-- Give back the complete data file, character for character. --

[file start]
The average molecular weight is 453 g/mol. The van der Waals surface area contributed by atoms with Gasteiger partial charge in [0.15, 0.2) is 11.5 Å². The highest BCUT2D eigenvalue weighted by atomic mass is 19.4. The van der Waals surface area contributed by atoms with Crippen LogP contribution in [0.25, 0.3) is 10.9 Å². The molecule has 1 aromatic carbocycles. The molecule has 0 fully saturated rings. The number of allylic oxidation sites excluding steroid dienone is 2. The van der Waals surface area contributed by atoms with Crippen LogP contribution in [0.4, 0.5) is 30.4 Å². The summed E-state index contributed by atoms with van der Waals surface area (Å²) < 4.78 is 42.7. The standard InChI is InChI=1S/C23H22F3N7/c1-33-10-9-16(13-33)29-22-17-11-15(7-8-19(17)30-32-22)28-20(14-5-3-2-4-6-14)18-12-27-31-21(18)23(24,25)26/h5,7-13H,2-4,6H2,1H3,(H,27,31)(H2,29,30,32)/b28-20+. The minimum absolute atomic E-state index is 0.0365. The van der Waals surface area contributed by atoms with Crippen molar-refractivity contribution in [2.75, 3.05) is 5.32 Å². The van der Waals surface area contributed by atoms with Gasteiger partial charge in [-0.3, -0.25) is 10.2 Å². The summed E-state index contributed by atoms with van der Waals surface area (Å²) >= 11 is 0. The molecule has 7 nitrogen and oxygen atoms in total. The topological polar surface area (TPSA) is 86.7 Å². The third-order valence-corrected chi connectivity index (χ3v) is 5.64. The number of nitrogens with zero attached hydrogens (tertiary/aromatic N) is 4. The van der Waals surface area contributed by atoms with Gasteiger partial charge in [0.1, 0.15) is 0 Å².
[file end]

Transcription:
The average molecular weight is 453 g/mol. The van der Waals surface area contributed by atoms with Gasteiger partial charge in [0.15, 0.2) is 11.5 Å². The highest BCUT2D eigenvalue weighted by atomic mass is 19.4. The van der Waals surface area contributed by atoms with Crippen LogP contribution in [0.25, 0.3) is 10.9 Å². The molecule has 1 aromatic carbocycles. The molecule has 0 fully saturated rings. The number of allylic oxidation sites excluding steroid dienone is 2. The van der Waals surface area contributed by atoms with Crippen LogP contribution in [0.4, 0.5) is 30.4 Å². The summed E-state index contributed by atoms with van der Waals surface area (Å²) < 4.78 is 42.7. The standard InChI is InChI=1S/C23H22F3N7/c1-33-10-9-16(13-33)29-22-17-11-15(7-8-19(17)30-32-22)28-20(14-5-3-2-4-6-14)18-12-27-31-21(18)23(24,25)26/h5,7-13H,2-4,6H2,1H3,(H,27,31)(H2,29,30,32)/b28-20+. The minimum absolute atomic E-state index is 0.0365. The van der Waals surface area contributed by atoms with Crippen molar-refractivity contribution in [2.75, 3.05) is 5.32 Å². The van der Waals surface area contributed by atoms with Gasteiger partial charge in [-0.3, -0.25) is 10.2 Å². The summed E-state index contributed by atoms with van der Waals surface area (Å²) >= 11 is 0. The molecule has 7 nitrogen and oxygen atoms in total. The topological polar surface area (TPSA) is 86.7 Å². The third-order valence-corrected chi connectivity index (χ3v) is 5.64. The number of nitrogens with zero attached hydrogens (tertiary/aromatic N) is 4. The van der Waals surface area contributed by atoms with Gasteiger partial charge in [0.1, 0.15) is 0 Å².